A: “Well, I’m definitely on my own road and on my own path. Just being out here is like being in a big classroom; it’s just like you’re reprogramming yourself, relearning. France itself is only about the size of Texas [laughs], you know, so it’s small, but it’s very preserved in its history, and that also goes for the arts and culture. So when you get into the form of hip hop, you can find that golden [age] feel around here. As a matter of fact, probably there’s a lot of old rappers that probably wouldn’t even still have a career if they didn’t have the European network to travel, because they still have a respect and a love for old hip hop, whereas you play in some places in the States, you might get viewed as that’s ‘old’ or whatever. I mean, I’m sure that you got your spot that you can still be in the golden age of hip hop, but it’s just that the feel and stuff, you know? With what I wanna’ do and everything, I just wanna’ do good music, man. I see the world in the Wax Tailor project, probably I’m gonna’ say maybe 80, 85-86-87% of the world touring this. So, for my project, I’m getting old in this game [laughs] and it’s nice to be old, I guess, like MF DOOM would say. For me, I just wanna’ put something good out and nobody change how I was raised in hip hop with it… I don’t care about carrying nothing really big on my shoulder, nothing like that. I just let the music work itself. I never planned on coming here to France. I’ll say it like this: I never planned on coming here or my path to be what it is now, so how you aim it sometimes is not directly where it hits. So I just do the music and let it work itself and I don’t stress it. It’s just been a blessing in itself in a magical way.”
Q: So going back on what you said about the scene being out there, you’re saying they got a higher respect…for the older stuff, you think? Out there is it a better opportunity verses being in America?
A: “Well, depending on the person. I think to get out of your habitat and to see the world, it changes your perspective on life and stuff. It’s almost like your mind opens up more and stuff. Here in France with Wax Tailor, I’ve been able to rock some of the most historic crowds and venues over here. It’s a love everywhere, but it’s more different to me here because it’s just a different environment. Yeah, for me myself, I get that old feel that I used to have when hip hop was just on a consistent level of putting out stuff. It’s like breaking new grounds; you come over here, man and it’s like [laughs], sometimes I wake up and I feel like I’m in Willy Wonka and the Chocolate Factory, the first one with Gene Wilder. It’s really cool on the imagination, the inspiration and just funneling something out with some substance, being in your own world.”
Q: So, would you say that you’re happy with your spot in hip hop right now?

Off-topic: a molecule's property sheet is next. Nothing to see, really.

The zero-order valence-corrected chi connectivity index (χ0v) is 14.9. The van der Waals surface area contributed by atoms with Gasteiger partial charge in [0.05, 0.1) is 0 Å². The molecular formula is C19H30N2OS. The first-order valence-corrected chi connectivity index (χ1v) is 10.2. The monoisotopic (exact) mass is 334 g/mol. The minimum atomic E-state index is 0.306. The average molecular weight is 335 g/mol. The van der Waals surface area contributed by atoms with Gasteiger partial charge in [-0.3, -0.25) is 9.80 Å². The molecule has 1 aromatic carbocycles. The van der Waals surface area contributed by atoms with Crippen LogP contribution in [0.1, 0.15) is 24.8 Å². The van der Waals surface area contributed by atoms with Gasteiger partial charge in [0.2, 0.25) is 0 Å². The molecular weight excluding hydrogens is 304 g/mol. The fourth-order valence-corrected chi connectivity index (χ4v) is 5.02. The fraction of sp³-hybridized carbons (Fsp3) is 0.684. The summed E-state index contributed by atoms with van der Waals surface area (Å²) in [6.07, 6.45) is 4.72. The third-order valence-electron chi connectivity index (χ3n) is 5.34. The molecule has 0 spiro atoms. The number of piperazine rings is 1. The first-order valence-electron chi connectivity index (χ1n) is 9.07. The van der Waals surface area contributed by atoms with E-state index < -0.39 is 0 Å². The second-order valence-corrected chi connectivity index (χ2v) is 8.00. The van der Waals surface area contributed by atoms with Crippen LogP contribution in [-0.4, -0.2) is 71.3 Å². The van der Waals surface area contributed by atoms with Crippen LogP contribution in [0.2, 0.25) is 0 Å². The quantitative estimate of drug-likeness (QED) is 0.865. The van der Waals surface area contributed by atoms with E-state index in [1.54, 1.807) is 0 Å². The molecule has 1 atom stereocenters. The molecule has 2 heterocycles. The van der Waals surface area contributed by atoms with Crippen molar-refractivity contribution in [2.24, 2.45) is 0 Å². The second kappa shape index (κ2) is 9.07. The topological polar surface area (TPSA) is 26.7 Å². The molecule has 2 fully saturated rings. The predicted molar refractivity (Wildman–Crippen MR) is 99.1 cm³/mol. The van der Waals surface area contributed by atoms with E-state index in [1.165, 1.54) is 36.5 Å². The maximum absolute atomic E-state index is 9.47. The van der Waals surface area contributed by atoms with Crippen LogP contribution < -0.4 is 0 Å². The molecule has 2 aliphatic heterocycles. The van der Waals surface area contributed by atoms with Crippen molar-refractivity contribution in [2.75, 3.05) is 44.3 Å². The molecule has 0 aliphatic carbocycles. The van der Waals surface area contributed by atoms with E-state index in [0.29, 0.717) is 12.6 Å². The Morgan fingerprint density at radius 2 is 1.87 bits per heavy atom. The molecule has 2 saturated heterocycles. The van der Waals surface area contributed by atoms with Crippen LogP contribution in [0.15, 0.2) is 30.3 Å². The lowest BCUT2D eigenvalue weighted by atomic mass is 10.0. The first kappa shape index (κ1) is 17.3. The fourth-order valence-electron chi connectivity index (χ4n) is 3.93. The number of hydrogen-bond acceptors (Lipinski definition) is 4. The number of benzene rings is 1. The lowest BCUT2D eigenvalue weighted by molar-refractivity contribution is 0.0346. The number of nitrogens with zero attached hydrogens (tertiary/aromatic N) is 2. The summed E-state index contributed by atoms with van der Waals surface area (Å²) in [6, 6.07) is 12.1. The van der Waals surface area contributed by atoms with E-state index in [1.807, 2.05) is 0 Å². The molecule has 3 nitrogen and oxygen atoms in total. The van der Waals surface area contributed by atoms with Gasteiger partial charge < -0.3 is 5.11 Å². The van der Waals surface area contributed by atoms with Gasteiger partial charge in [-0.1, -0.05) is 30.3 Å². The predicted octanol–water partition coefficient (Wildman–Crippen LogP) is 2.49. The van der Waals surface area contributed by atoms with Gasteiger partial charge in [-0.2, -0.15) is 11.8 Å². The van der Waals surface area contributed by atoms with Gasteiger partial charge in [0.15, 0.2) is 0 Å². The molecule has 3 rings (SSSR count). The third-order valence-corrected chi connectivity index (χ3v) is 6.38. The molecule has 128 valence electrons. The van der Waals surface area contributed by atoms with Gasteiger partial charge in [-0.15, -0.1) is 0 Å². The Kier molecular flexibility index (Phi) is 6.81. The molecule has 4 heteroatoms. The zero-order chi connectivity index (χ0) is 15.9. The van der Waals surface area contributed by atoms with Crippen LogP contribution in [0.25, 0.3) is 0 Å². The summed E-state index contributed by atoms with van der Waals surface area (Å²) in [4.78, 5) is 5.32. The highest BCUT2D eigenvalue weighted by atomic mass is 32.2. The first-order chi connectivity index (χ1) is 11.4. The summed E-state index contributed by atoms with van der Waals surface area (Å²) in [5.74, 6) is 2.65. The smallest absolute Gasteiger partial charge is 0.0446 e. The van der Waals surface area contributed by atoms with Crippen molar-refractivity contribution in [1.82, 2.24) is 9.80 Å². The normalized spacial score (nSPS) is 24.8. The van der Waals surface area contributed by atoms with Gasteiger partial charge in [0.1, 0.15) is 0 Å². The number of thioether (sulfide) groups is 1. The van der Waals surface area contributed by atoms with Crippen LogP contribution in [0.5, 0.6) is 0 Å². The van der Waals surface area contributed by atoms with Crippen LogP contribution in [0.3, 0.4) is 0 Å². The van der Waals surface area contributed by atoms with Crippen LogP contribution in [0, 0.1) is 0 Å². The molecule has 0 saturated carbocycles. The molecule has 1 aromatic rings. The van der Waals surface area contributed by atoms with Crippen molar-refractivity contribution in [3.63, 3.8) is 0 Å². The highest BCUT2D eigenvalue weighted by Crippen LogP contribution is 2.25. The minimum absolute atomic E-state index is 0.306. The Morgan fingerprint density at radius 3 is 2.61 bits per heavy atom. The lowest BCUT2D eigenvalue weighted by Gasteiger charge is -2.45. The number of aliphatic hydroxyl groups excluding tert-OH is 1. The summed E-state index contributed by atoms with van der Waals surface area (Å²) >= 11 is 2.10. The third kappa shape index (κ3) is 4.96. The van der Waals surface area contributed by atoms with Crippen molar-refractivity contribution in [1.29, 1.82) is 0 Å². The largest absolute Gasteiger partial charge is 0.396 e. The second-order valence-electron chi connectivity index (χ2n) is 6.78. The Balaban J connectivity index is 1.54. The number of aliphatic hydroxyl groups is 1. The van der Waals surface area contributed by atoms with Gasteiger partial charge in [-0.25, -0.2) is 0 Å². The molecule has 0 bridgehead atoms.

A: “Yeah, well I’m half and half. I always got that competitive part in me that is always saying ‘you owe it to yourself’ or ‘push it as far as you can go’ or ‘ride until the wheels fall off,’ but I also have that humble side of me. Bill Withers said, “once you’re climbing up the mountains, stop for a second and take a look around and appreciate how far you’ve gotten.” Like I said, man, I care about my name in this game, but I don’t care about it like other people care about it. For me, just being so low-key and still seeing what probably anybody would wanna’ see, especially with making music or whatever your God-given talent is. I’m not one to [go in a] competition or nothing, because I got enough competition with myself, but if I had to say so, competition is not just being able to ride it. I’m in my own world with my own path and I don’t have to follow nobody else, I don’t need any examples, it’s cool, I have enough examples in the past and enough examples in just life to appreciate the path that I’m on and where I’m at. There’s nothing else to see, Stone, you know what I mean [laughs]?”
Q: Yeah [laughs] yeah.
A: “I can’t really think of anything else to see. This thing has taken me around the world and just gave me the freedom to make the music the way I want it to sound and the way I wanna’ present it with no stress, except the stress of creating it. It’s a blessing.”
Q: That competitive spirit you were talking about, I’m sure you had your share of artists growing up that inspired you and were the ones that you looked up to. What were a few of those guys, the ones that you were listening to constantly?
A: “Aw man [laughs], there’s so many to choose from. Of course I was a Tribe-head; man I listened to… I ain’t going to say everything, but I would say the regular rundown: Tribe, Public Enemy, Run-DMC, Pharcyde, The Roots, De La Soul, even LL when LL was raw and Big Daddy Kane, I grew up on all of that. My motto was always ‘if it ain’t broke, then don’t fix it, just advance it.’ Sometimes when we get off of the path of what inspires us, sometimes it works and sometimes it doesn’t work when we go too far off that path. This is how I was raised; I remember there was a time when you would be inspired so you would go to shows and you couldn’t be wack, you just couldn’t be wack. It was so thorough to see an army of musicians come out to just show the originality and illness and differentness of themselves and it was a code, it was a pride that you lived by of transforming yourself and maintaining what you could grow, but now it ain’t like that. If it is, it’s like knowledge, you gotta’ go dig for spots like that, you know, ain’t nobody gonna’ give it to you [laughs].”